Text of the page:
Scam of the day – Mary 5, 2017 – 10 Concerts I’ve been to Facebook scam

Facebook is very popular with the general public and anything popular with the general public becomes a popular platform for scammers.  I have written about many Facebook scams over the years, but the latest one is particularly dangerous because it appears so innocuous.  It comes up on your Facebook page under the headline “10 Concerts, but there is one act that I haven’t seen live.  Which is it?”  While this may appear harmless, the information you provide may tell more about you than the person who appears to be posting it.  It may provide information about your approximate age and preferences in music which can then be used by a scammer to send you a phishing email tailored to appeal to your particular interests that you may trust and click on a link contained in the email that contains either keystroke logging malware that can be used to steal your identity or ransomware.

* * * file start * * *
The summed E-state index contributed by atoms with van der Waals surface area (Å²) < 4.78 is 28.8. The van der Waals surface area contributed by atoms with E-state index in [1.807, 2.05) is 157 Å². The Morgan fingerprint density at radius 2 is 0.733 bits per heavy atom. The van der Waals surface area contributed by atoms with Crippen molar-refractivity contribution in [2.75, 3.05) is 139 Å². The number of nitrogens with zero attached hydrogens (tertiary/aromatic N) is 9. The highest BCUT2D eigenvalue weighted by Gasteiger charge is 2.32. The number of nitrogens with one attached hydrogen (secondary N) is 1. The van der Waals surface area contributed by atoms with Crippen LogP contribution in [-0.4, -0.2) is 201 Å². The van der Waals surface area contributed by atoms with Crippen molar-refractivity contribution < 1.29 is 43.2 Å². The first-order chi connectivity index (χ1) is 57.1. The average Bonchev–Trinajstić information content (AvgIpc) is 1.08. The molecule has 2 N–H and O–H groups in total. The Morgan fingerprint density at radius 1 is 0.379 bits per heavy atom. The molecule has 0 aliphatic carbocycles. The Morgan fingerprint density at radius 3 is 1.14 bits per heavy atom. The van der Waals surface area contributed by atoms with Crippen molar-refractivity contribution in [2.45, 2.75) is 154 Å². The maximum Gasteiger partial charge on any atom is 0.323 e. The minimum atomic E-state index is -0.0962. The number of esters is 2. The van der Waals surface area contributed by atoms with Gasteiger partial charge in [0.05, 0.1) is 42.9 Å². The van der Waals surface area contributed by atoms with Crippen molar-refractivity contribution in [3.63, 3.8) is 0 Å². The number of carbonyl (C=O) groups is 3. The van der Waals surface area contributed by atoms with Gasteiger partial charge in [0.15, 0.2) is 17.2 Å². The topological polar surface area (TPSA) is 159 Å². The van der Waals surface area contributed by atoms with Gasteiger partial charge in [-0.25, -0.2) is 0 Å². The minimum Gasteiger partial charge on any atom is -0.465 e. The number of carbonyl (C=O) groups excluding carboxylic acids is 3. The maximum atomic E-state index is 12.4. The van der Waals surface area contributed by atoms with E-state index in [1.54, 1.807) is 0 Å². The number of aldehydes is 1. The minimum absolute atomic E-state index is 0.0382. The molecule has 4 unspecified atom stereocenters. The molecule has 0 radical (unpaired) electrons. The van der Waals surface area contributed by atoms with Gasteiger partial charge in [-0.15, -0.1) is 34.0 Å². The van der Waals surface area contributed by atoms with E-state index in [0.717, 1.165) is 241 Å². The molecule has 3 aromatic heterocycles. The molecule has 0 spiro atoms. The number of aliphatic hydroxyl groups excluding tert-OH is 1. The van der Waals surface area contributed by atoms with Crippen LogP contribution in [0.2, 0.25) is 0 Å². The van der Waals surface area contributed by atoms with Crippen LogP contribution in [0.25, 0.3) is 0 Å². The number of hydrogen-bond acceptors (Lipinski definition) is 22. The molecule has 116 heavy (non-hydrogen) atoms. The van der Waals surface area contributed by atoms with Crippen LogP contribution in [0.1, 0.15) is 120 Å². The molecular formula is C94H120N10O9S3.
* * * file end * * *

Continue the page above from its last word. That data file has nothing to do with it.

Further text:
We all tend to put too much personal information on social media that can be exploited by scammers and identity thieves to our detriment.  However, if you, as many people do, find this game and other similar games to be fun to play, you may want to just adjust your privacy setting to “friends only” so that you limit who gets to see your answers.

Scam of the day – April 30, 2017 – Facebook Mother’s Day coupon scam

Mother’s Day is fast approaching and scammers are taking advantage of this with phony $50 Lowe’s coupons that are turning up on Facebook pages luring people with the promise of the free coupon into providing information to a phony survey where the only goal is to gather personal information that will be used by the scammers for purposes of identity theft. Here is a copy of the coupon as it is appearing on Facebook.

lowes coupon scam Lowes $50 Mothers Day Coupon Is A Scam

While this particular scam uses a free $50 coupon from Lowe’s as the basis of the scam, similar scams have used phony coupons for Home Depot, Target, Ikea and others.